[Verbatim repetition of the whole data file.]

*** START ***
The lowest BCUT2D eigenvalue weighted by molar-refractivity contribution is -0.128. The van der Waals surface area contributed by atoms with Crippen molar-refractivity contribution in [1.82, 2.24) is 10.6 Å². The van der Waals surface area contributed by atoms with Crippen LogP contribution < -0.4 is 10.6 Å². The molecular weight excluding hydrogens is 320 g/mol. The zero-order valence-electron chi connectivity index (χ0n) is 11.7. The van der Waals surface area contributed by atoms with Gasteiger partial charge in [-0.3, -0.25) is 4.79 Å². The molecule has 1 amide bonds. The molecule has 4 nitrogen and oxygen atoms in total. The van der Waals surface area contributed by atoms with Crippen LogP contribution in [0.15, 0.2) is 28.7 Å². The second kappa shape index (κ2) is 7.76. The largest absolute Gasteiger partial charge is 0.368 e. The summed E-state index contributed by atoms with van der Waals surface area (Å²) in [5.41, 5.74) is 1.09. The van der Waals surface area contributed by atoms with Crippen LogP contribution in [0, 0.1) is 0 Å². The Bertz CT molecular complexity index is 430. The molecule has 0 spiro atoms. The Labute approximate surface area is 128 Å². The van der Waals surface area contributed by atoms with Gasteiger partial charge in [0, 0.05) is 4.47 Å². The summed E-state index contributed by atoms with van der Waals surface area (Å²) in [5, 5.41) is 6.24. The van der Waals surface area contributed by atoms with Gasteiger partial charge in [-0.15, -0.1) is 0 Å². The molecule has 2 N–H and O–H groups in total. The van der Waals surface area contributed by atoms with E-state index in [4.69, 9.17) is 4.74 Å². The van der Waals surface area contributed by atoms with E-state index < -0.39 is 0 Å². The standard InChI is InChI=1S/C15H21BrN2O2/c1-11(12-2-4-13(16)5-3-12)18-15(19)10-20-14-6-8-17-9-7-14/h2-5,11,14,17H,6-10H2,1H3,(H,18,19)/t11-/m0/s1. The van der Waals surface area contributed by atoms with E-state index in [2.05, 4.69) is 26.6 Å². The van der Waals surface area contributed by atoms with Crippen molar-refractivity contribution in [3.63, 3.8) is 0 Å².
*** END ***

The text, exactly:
The lowest BCUT2D eigenvalue weighted by molar-refractivity contribution is -0.128. The van der Waals surface area contributed by atoms with Crippen molar-refractivity contribution in [1.82, 2.24) is 10.6 Å². The van der Waals surface area contributed by atoms with Crippen LogP contribution < -0.4 is 10.6 Å². The molecular weight excluding hydrogens is 320 g/mol. The zero-order valence-electron chi connectivity index (χ0n) is 11.7. The van der Waals surface area contributed by atoms with Gasteiger partial charge in [-0.3, -0.25) is 4.79 Å². The molecule has 1 amide bonds. The molecule has 4 nitrogen and oxygen atoms in total. The van der Waals surface area contributed by atoms with Crippen LogP contribution in [0.15, 0.2) is 28.7 Å². The second kappa shape index (κ2) is 7.76. The largest absolute Gasteiger partial charge is 0.368 e. The summed E-state index contributed by atoms with van der Waals surface area (Å²) in [5.41, 5.74) is 1.09. The van der Waals surface area contributed by atoms with Crippen LogP contribution in [0, 0.1) is 0 Å². The Bertz CT molecular complexity index is 430. The molecule has 0 spiro atoms. The Labute approximate surface area is 128 Å². The van der Waals surface area contributed by atoms with Gasteiger partial charge in [0, 0.05) is 4.47 Å². The summed E-state index contributed by atoms with van der Waals surface area (Å²) in [5, 5.41) is 6.24. The van der Waals surface area contributed by atoms with Gasteiger partial charge in [-0.15, -0.1) is 0 Å². The molecule has 2 N–H and O–H groups in total. The van der Waals surface area contributed by atoms with E-state index in [4.69, 9.17) is 4.74 Å². The van der Waals surface area contributed by atoms with E-state index < -0.39 is 0 Å². The standard InChI is InChI=1S/C15H21BrN2O2/c1-11(12-2-4-13(16)5-3-12)18-15(19)10-20-14-6-8-17-9-7-14/h2-5,11,14,17H,6-10H2,1H3,(H,18,19)/t11-/m0/s1. The van der Waals surface area contributed by atoms with E-state index in [2.05, 4.69) is 26.6 Å². The van der Waals surface area contributed by atoms with Crippen molar-refractivity contribution in [3.63, 3.8) is 0 Å².